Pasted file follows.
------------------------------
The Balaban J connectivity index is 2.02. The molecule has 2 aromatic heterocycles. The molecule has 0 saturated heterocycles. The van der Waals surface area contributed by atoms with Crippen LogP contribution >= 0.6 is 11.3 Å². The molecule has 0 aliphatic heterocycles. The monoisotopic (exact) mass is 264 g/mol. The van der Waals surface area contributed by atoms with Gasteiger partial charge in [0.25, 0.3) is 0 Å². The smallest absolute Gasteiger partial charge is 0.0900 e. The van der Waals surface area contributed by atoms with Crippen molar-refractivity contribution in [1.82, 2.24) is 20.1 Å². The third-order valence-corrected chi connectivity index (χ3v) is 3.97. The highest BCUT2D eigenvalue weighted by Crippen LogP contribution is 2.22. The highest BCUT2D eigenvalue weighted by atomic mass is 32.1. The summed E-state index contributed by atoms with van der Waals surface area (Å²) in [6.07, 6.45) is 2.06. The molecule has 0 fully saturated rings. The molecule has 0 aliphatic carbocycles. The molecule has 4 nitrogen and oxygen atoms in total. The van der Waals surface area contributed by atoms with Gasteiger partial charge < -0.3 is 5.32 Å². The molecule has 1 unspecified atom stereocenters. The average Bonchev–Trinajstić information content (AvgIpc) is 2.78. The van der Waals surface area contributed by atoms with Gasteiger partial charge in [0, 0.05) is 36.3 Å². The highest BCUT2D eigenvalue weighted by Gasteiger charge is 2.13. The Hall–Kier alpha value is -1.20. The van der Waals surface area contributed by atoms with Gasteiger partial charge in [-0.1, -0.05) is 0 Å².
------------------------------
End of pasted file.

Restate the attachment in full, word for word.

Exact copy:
The Balaban J connectivity index is 2.02. The molecule has 2 aromatic heterocycles. The molecule has 0 saturated heterocycles. The van der Waals surface area contributed by atoms with Crippen LogP contribution >= 0.6 is 11.3 Å². The molecule has 0 aliphatic heterocycles. The monoisotopic (exact) mass is 264 g/mol. The van der Waals surface area contributed by atoms with Gasteiger partial charge in [0.25, 0.3) is 0 Å². The smallest absolute Gasteiger partial charge is 0.0900 e. The van der Waals surface area contributed by atoms with Crippen molar-refractivity contribution in [1.82, 2.24) is 20.1 Å². The third-order valence-corrected chi connectivity index (χ3v) is 3.97. The highest BCUT2D eigenvalue weighted by Crippen LogP contribution is 2.22. The highest BCUT2D eigenvalue weighted by atomic mass is 32.1. The summed E-state index contributed by atoms with van der Waals surface area (Å²) in [6.07, 6.45) is 2.06. The molecule has 0 fully saturated rings. The molecule has 0 aliphatic carbocycles. The molecule has 4 nitrogen and oxygen atoms in total. The van der Waals surface area contributed by atoms with Gasteiger partial charge < -0.3 is 5.32 Å². The molecule has 1 unspecified atom stereocenters. The average Bonchev–Trinajstić information content (AvgIpc) is 2.78. The van der Waals surface area contributed by atoms with Gasteiger partial charge in [0, 0.05) is 36.3 Å². The highest BCUT2D eigenvalue weighted by Gasteiger charge is 2.13. The Hall–Kier alpha value is -1.20. The van der Waals surface area contributed by atoms with Gasteiger partial charge in [-0.1, -0.05) is 0 Å².